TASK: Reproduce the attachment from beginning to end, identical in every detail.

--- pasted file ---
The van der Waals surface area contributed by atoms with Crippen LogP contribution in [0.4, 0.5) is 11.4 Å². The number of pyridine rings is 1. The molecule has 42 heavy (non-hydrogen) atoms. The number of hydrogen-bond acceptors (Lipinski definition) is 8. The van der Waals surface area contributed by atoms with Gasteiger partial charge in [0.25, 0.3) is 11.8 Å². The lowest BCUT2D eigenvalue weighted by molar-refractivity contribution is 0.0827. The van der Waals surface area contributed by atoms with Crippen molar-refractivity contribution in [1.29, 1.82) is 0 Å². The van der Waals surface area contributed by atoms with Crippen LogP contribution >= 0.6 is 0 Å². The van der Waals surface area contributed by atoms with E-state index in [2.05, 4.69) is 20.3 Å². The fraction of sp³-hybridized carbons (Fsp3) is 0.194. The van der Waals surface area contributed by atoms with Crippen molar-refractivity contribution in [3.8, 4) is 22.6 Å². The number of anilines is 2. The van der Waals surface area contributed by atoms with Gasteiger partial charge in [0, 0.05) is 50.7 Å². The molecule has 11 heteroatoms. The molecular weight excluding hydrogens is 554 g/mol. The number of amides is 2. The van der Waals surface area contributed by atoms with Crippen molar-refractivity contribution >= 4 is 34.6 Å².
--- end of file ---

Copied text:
The van der Waals surface area contributed by atoms with Crippen LogP contribution in [0.4, 0.5) is 11.4 Å². The number of pyridine rings is 1. The molecule has 42 heavy (non-hydrogen) atoms. The number of hydrogen-bond acceptors (Lipinski definition) is 8. The van der Waals surface area contributed by atoms with Gasteiger partial charge in [0.25, 0.3) is 11.8 Å². The lowest BCUT2D eigenvalue weighted by molar-refractivity contribution is 0.0827. The van der Waals surface area contributed by atoms with Crippen molar-refractivity contribution in [1.29, 1.82) is 0 Å². The van der Waals surface area contributed by atoms with Crippen LogP contribution >= 0.6 is 0 Å². The van der Waals surface area contributed by atoms with E-state index in [2.05, 4.69) is 20.3 Å². The fraction of sp³-hybridized carbons (Fsp3) is 0.194. The van der Waals surface area contributed by atoms with Crippen molar-refractivity contribution in [3.8, 4) is 22.6 Å². The number of anilines is 2. The van der Waals surface area contributed by atoms with Gasteiger partial charge in [0, 0.05) is 50.7 Å². The molecule has 11 heteroatoms. The molecular weight excluding hydrogens is 554 g/mol. The number of amides is 2. The van der Waals surface area contributed by atoms with Crippen molar-refractivity contribution >= 4 is 34.6 Å².